Crit* Before and After San Miguel 1516
San Miguel 1516 is a Spanish brand of premium beer that is founded on the principles of the Germanic purity law of 1516 which identifies water, malt, hops and yeast as the only four ingredients to be used in beer production.
The product’s new packaging solution, already an award winner, was created by independent and international creative design agency Design Bridge and launched, throughout Spain with a new campaign, during April."The previous packaging wasn't playing the role of a premium flagship in the San Miguel portfolio. Consumers confused San Miguel 1516 with a strong beer whereas it is actually a Pilsner Lager. The new design has been tested and the results clearly indicate a significantly higher overall evaluation among consumers. In addition the new shape of the bottle is liked, combined with crafted detail the results are an attractive and eye-catching design.”Grupo Mahou-San MiguelDesign Bridge stripped back the design, letting the purity of the beer speak for itself. The bottle's new profile mirrors curve of the San Miguel logo.
In place of a large label the name 1516 has been embossed on the glass with the message 'according to the law of purity' offering a self-assured, bespoke finish to appeal to the brand’s sophisticated consumers.- Design BridgePerhaps as a reference to the Conquistadors of the 15th, 16th and 17th century, the original design featured a distinctive and heavy handed use of gold, a treatment that has become a fast track route to perceived quality. Saturation, due to lower print-finishing costs and subsequently disingenuous usage, left the bottle looking unsophisticated and far less premium in a growing and increasingly selective market. Design Bridge’s solution truly strips back this tired aesthetic and places far more weight on a proprietary structural design over conventional graphic design. The brand, built around time as a resolution of experience and knowledge from which quality is derived, has been distilled into a new structural design that ties the product far more tangibly to 16th century craft by mixing contemporary manufacturing processes with traditional bottle aesthetics, while cross pollinating three dimensional design cues emerging from the premium spirit range (see Design Bridges work for Plymouth Gin) and dropping the heavy use of gold foil.
GS_googleAddAdSenseService("ca-pub-3860711577872988"); GS_googleEnableAllServices(); GA_googleAddSlot("ca-pub-3860711577872988", "incontent1"); GA_googleAddSlot("ca-pub-3860711577872988", "incontent2"); GA_googleFetchAds();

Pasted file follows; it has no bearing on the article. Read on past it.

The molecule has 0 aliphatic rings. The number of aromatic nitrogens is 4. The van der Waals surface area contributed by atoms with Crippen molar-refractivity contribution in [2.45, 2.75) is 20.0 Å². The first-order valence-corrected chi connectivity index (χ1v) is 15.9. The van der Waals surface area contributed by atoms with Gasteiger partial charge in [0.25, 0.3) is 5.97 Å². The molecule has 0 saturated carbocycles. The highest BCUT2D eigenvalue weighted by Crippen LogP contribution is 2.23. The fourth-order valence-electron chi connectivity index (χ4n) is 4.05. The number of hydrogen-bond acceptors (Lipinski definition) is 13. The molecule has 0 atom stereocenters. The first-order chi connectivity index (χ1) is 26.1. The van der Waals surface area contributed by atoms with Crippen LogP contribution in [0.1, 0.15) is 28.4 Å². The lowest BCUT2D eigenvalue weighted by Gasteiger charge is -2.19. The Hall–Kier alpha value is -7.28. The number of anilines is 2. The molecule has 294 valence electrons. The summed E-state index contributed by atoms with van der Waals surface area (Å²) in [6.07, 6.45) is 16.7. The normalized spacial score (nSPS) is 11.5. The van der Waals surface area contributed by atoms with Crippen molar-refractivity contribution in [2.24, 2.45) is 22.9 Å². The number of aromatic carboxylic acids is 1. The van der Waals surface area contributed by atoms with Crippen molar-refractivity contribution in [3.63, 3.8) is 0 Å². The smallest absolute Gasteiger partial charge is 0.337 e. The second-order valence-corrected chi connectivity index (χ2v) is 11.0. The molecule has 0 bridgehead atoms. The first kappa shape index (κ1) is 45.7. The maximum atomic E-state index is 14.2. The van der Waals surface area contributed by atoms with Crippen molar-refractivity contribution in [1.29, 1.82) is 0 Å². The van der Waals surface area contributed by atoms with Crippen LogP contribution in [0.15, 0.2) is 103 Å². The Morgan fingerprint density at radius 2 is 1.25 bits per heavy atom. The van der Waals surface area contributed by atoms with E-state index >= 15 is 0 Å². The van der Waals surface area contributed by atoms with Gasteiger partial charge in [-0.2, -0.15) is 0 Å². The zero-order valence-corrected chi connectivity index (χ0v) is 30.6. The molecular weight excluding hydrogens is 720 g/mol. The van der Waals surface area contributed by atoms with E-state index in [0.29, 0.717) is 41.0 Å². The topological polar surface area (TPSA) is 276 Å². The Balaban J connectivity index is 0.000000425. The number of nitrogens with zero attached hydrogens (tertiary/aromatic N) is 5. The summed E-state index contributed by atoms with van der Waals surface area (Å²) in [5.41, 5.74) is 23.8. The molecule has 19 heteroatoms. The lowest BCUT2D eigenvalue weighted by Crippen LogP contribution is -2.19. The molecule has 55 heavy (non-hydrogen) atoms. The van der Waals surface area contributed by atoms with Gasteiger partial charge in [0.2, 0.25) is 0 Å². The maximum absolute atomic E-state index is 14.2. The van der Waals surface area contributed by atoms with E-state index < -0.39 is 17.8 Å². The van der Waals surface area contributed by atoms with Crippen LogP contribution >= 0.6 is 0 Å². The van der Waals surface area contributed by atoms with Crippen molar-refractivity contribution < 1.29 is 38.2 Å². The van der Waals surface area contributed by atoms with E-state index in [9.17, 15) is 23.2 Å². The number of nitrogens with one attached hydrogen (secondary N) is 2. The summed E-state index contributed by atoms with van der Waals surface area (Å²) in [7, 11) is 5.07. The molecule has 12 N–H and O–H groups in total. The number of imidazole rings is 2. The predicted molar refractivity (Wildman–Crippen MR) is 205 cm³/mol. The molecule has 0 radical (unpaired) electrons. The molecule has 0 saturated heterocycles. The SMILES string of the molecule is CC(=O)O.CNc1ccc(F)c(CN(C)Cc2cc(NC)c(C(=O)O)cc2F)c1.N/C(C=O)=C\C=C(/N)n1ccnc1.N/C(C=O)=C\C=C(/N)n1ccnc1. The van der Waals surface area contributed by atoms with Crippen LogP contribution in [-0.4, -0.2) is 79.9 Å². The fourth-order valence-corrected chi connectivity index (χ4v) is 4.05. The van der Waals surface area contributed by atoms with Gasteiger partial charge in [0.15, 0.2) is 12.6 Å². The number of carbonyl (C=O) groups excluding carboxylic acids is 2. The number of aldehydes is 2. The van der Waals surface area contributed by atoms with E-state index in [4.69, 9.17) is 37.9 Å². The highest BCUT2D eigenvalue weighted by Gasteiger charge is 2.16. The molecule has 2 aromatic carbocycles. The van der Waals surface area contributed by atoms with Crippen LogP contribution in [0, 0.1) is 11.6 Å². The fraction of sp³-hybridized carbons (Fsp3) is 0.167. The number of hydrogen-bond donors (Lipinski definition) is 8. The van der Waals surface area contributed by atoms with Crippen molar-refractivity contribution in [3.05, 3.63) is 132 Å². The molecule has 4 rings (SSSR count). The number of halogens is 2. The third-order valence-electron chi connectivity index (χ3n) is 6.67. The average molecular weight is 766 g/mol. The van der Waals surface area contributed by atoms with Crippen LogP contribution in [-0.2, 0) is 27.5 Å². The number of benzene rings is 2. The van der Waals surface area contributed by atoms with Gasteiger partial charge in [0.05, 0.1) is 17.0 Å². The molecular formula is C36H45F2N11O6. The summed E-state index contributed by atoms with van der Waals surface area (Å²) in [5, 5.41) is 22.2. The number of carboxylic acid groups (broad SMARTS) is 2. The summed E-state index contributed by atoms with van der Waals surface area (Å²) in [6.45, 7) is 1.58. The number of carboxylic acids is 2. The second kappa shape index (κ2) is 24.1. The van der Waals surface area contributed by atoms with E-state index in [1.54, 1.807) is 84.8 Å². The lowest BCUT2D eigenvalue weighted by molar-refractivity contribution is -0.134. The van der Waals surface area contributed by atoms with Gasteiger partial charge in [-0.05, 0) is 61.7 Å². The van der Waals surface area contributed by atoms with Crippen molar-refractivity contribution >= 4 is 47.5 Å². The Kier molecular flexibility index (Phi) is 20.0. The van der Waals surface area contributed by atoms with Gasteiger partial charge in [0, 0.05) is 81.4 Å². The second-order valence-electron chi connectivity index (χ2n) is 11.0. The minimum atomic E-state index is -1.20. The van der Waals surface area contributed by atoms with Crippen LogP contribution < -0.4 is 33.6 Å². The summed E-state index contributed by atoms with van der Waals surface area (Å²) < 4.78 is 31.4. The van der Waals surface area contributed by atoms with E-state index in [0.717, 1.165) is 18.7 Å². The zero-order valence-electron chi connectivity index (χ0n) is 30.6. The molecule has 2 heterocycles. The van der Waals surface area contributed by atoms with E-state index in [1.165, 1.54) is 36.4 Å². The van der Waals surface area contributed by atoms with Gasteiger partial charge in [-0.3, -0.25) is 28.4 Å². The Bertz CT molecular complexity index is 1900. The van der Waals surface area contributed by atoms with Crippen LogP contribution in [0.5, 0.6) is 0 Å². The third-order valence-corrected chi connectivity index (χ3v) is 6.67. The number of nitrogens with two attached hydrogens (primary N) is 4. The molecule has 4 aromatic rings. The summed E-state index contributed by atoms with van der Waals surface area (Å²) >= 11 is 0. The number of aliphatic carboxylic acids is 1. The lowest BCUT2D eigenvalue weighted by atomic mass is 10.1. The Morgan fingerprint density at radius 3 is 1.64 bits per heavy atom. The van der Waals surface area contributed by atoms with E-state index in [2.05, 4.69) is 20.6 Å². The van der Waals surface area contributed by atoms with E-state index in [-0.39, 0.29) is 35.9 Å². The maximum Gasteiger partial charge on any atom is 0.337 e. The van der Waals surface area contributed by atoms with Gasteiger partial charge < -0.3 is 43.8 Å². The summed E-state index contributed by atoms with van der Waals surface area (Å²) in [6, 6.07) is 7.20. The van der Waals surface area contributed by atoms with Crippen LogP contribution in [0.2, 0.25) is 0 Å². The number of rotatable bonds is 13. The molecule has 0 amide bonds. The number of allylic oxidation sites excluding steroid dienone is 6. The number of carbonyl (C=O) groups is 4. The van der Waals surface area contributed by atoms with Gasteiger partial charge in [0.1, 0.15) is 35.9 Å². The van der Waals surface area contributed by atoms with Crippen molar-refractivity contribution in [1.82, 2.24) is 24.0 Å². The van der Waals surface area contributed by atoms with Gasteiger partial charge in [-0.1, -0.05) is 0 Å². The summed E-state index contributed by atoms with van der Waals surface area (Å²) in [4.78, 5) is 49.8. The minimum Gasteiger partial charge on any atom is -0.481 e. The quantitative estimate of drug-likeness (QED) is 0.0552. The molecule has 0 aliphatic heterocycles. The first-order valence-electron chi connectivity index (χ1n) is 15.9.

A smart combination of fuller shoulders and a broader neck gives the bottle a proud masculine stature and the beer a robust and hearty character while the raised and stacked composition of a tighter serif and slab serif details delivers a traditional craft-like aesthetic that is unapologetic in its simplicity and clear in its historic reference. The label-free front panel really makes the most of the rich brown tone of the glass, compliments the warm amber of the beer and offers a clear view through the bottle emphasising an unmatched purity.
Like the shoulders, neck and raised details of the new bottle the label has a far more of a proprietary shape and mixes graphic assets such as a simplified seal, a red, white and black colour platte and a very subtle gold highlight to contribute to a heraldic/royal sensibility that resonates well with the idea of exceptional quality. Its weightier typography, reduced content and simple vertical layout appear confident in the structural design’s ability to communicative the proposition, a direction that is also reflected in the self assured absence of the word ‘Premium’.
Design Bridge has infused an authentic representation of a 16th century brewing technique into a 19th century brand for the 21st century market. It offers an iconic aesthetic without the saturated premium cues of the category through a contemporary retrospective understanding of structural design that draws the line at false glass impurities and varying wall thicknesses while retaining the right amount of historical influence.
Opinion by Richard Baird